Heading into today’s vote, there was at least some doubt about where things would end up, in no small part because the Libertarian Party continues to have a large contingent of members who are the kind of purists for whom even a candidate like Gary Johnson or Bill Weld is insufficiently impure. From the reports that have been sent in from the large group of reporters covering the convention, likely the most press coverage a Libertarian Party convention has ever gotten, Johnson was under fire for everything from his previously stated opposition to RFRA-type exemptions to anti-discrimination laws to his concession during last night’s final candidate debate that it was legitimate for the government to require that people get driver’s licenses in order to drive on government maintained highways. Additionally, Johnson’s decision to join forces with former Massachusetts Governor William Weld as his Vice-Presidential running mate didn’t seem to sit well with many delegates. In part, this was seemingly due to the position that Weld had taken on certain issues while Governor, but one also gets the impression that at least some delegates saw Johnson’s action as an effort to take away what had traditionally in the LP been a power in the hands of delegates away from them and dictate the Vice-Presidential nominee in much the way that has become the custom in the Republican and Democratic Parties. In the end, though, the support that Johnson has spent the last four years cultivating paid off. On the first ballot, he was only a handful of votes short of winning the nomination and there was at least some doubt that his candidacy could survive if he didn’t win on the first ballot. In the end though, after one candidate dropped out and another saw his support fall away and migrate mostly to Johnson, the former Governor was easily renominated.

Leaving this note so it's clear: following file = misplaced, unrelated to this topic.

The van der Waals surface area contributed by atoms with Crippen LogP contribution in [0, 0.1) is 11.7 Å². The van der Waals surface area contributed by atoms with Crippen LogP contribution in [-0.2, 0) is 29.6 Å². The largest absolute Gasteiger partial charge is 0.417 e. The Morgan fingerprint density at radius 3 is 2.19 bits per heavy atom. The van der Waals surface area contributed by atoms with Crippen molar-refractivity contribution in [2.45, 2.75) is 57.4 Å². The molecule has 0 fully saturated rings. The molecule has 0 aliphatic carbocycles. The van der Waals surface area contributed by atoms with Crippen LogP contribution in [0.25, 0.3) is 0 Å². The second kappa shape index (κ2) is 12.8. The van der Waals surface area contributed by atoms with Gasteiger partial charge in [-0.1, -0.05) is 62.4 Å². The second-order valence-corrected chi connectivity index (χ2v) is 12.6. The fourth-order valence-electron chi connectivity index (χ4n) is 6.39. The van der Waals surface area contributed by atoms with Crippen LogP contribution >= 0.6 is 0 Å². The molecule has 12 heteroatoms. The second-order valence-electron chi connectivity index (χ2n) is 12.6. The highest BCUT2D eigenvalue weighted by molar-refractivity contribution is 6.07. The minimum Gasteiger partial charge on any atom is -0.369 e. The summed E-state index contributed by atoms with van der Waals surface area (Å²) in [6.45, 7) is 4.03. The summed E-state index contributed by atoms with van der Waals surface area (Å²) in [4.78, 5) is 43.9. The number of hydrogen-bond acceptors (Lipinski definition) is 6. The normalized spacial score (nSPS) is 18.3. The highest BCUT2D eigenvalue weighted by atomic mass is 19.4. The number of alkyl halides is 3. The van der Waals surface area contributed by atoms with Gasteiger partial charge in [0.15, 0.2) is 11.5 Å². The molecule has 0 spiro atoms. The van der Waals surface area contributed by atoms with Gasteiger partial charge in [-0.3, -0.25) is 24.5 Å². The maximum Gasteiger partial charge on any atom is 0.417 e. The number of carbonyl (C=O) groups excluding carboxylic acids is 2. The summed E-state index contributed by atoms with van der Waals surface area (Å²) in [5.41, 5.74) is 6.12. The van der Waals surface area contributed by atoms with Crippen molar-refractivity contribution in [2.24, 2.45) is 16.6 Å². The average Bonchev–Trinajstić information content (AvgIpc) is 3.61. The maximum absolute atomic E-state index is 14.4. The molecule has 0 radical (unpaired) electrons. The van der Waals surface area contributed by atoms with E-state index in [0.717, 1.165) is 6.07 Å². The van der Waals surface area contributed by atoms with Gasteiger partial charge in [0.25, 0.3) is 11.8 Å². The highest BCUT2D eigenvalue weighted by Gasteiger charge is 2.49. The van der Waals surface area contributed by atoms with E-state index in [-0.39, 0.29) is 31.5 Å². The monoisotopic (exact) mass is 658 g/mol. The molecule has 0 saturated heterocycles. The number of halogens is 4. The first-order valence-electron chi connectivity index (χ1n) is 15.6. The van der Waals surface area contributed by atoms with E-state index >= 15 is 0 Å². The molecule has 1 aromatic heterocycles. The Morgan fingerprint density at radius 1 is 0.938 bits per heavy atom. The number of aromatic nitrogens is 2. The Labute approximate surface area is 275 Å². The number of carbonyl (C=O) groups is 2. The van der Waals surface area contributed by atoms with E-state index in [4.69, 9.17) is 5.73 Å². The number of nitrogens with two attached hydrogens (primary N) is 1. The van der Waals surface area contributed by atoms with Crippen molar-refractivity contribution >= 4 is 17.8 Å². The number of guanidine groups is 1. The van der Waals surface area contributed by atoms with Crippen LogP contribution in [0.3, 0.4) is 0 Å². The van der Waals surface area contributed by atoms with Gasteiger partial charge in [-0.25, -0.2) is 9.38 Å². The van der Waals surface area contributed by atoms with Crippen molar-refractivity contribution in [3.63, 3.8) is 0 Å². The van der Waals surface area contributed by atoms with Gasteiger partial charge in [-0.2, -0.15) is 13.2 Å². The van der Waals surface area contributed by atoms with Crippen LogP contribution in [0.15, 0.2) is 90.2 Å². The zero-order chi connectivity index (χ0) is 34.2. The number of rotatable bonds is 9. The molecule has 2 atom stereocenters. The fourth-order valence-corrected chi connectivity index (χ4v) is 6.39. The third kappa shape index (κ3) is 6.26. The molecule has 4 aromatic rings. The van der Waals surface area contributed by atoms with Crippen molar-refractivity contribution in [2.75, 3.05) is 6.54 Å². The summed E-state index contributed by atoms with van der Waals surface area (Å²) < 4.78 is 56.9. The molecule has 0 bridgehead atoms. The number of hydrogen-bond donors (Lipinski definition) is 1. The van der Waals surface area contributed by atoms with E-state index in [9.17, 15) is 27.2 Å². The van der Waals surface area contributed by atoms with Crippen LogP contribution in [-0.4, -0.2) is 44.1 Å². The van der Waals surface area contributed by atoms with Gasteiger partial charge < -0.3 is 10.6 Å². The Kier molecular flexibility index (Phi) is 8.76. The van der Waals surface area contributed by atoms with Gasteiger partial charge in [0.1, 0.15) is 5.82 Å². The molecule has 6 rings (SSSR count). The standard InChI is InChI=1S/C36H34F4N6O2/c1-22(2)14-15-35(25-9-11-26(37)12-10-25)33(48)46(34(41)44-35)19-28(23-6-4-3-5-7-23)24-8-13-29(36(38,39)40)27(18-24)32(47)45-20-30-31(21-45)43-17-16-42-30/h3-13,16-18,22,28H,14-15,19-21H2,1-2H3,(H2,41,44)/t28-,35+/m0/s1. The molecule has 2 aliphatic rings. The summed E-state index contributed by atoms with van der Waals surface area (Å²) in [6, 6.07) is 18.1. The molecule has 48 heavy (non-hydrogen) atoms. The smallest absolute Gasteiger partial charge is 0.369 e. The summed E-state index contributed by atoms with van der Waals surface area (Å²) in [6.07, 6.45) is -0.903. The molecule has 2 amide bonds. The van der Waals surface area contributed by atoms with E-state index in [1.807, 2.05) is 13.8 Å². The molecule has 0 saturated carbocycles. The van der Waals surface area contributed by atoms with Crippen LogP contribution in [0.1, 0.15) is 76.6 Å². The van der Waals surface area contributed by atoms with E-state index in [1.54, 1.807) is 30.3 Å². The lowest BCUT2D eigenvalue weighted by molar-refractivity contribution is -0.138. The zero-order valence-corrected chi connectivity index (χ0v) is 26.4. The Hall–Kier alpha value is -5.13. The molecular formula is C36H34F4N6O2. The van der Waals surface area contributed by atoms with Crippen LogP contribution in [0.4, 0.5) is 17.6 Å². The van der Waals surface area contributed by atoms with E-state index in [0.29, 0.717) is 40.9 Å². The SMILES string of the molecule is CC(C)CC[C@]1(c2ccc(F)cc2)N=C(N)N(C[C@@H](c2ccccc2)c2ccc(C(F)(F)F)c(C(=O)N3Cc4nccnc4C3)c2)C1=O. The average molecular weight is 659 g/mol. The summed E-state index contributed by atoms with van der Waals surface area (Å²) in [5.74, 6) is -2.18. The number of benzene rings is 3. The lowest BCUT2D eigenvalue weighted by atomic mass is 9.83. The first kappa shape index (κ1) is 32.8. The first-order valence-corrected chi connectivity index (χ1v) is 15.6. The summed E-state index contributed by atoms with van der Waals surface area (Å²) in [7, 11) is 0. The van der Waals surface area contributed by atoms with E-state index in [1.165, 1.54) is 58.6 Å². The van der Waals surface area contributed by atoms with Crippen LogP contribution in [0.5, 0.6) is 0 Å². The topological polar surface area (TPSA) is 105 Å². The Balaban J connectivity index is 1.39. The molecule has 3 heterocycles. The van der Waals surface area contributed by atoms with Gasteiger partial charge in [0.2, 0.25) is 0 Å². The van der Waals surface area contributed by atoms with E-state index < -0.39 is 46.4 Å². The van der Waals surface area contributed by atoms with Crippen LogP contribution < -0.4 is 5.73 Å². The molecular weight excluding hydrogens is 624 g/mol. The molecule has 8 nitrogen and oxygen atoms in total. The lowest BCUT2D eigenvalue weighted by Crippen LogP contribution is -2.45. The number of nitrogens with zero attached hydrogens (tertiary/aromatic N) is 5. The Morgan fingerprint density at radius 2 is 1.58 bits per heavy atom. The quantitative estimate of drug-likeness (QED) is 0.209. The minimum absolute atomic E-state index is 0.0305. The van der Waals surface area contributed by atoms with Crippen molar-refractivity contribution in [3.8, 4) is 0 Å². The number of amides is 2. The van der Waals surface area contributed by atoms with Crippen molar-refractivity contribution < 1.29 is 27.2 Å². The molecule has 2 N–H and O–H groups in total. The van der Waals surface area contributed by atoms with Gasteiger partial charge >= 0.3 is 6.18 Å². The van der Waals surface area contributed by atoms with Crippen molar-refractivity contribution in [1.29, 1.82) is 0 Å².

Johnson’s nomination comes as the Libertarian Party experiences a period of greater notoriety than it has ever had in the past. To a large degree, of course, this is due to the dissatisfaction that voters in both parties have expressed via polling and other methods with the presumptive nominees of the two major political parties, both of whom enter the General Election season with historically high disapproval numbers and polls saying that the public quite simply does not trust them. On the Republican side in particular, there remains a sizable number of people who continue to say that they would not support Donald Trump under any circumstances, and speculation has run high as to whether or not these voters could be persuaded to support a third party candidate. The fact that both Johnson and his presumptive running mate are former Republican Governors should not be discounted in this respect and, indeed, Johnson has made no secret of his intention of seeking to attract disaffected Republicans, and Democrats, in an effort to increase the level of support for the party sufficiently to justify an invitation to the Presidential debates in the fall. Whether that strategy will succeed remains to be seen, but it’s one that the delegates seemed to eventually support notwithstanding the purism that causes the LP to choose the path to irrelevance far too often.

As I write this, the delegates are voting on the Vice-Presidential nominee and it does appear that William Weld will win the fight in the end notwithstanding resistance from party purists. Once that is done, Johnson and Weld will apparently hit the campaign trial, starting with media appearances in the coming days that Libertarian nominees seldom get the chance to take advantage of. Whether the party can make something out of it, even if that something isn’t victory in November, is something we’ll just have to wait to find out.

Update: William Weld won the LP nomination for Vice-President on the second ballot.

FILED UNDER: 2016 Election, US Politics, , , , , , , , , , , , ,
Doug Mataconis
About Doug Mataconis
Doug Mataconis held a B.A. in Political Science from Rutgers University and J.D. from George Mason University School of Law. He joined the staff of OTB in May 2010 and contributed a staggering 16,483 posts before his retirement in January 2020. He passed far too young in July 2021.


  1. An Interested Party says:

    Now here is someone disenchanted Republicans can rally around…

  2. James Pearce says:

    He’s a pretty good nominee, as nominees go, but let’s be real. Gary Johnson won’t be running for president.